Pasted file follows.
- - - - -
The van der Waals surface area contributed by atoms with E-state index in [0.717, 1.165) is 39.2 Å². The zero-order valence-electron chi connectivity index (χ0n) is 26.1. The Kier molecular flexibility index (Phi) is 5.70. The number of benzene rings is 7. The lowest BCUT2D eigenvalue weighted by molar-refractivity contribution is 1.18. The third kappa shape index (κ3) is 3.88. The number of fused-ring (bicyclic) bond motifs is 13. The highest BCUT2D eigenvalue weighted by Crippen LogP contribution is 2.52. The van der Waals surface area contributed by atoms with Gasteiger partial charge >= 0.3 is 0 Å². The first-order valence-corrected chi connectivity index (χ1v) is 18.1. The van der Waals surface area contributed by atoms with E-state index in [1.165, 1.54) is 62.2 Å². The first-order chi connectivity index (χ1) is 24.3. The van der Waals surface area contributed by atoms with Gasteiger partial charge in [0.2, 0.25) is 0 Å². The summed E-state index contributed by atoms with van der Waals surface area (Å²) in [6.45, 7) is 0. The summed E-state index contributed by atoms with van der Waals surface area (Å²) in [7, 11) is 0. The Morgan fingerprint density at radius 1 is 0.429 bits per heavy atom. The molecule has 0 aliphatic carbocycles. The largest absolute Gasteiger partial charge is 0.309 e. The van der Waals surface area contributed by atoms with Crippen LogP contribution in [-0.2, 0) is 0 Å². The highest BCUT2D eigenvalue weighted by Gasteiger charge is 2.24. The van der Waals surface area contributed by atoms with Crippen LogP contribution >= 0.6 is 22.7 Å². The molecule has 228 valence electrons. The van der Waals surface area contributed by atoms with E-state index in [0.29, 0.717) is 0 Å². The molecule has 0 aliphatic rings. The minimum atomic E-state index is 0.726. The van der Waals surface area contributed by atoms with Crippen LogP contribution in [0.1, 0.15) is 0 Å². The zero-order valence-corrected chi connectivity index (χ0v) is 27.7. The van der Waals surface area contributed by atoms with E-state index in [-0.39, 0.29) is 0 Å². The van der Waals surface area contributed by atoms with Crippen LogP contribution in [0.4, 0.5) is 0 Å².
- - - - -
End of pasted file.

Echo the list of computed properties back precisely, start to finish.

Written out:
The van der Waals surface area contributed by atoms with E-state index in [0.717, 1.165) is 39.2 Å². The zero-order valence-electron chi connectivity index (χ0n) is 26.1. The Kier molecular flexibility index (Phi) is 5.70. The number of benzene rings is 7. The lowest BCUT2D eigenvalue weighted by molar-refractivity contribution is 1.18. The third kappa shape index (κ3) is 3.88. The number of fused-ring (bicyclic) bond motifs is 13. The highest BCUT2D eigenvalue weighted by Crippen LogP contribution is 2.52. The van der Waals surface area contributed by atoms with Gasteiger partial charge >= 0.3 is 0 Å². The first-order valence-corrected chi connectivity index (χ1v) is 18.1. The van der Waals surface area contributed by atoms with E-state index in [1.165, 1.54) is 62.2 Å². The first-order chi connectivity index (χ1) is 24.3. The van der Waals surface area contributed by atoms with Gasteiger partial charge in [0.2, 0.25) is 0 Å². The summed E-state index contributed by atoms with van der Waals surface area (Å²) in [6.45, 7) is 0. The summed E-state index contributed by atoms with van der Waals surface area (Å²) in [7, 11) is 0. The Morgan fingerprint density at radius 1 is 0.429 bits per heavy atom. The molecule has 0 aliphatic carbocycles. The largest absolute Gasteiger partial charge is 0.309 e. The van der Waals surface area contributed by atoms with Crippen LogP contribution in [-0.2, 0) is 0 Å². The highest BCUT2D eigenvalue weighted by Gasteiger charge is 2.24. The van der Waals surface area contributed by atoms with Crippen LogP contribution >= 0.6 is 22.7 Å². The molecule has 228 valence electrons. The van der Waals surface area contributed by atoms with E-state index in [0.29, 0.717) is 0 Å². The molecule has 0 aliphatic rings. The minimum atomic E-state index is 0.726. The van der Waals surface area contributed by atoms with Crippen LogP contribution in [0.1, 0.15) is 0 Å². The zero-order valence-corrected chi connectivity index (χ0v) is 27.7. The van der Waals surface area contributed by atoms with E-state index in [-0.39, 0.29) is 0 Å². The van der Waals surface area contributed by atoms with Crippen LogP contribution in [0.4, 0.5) is 0 Å².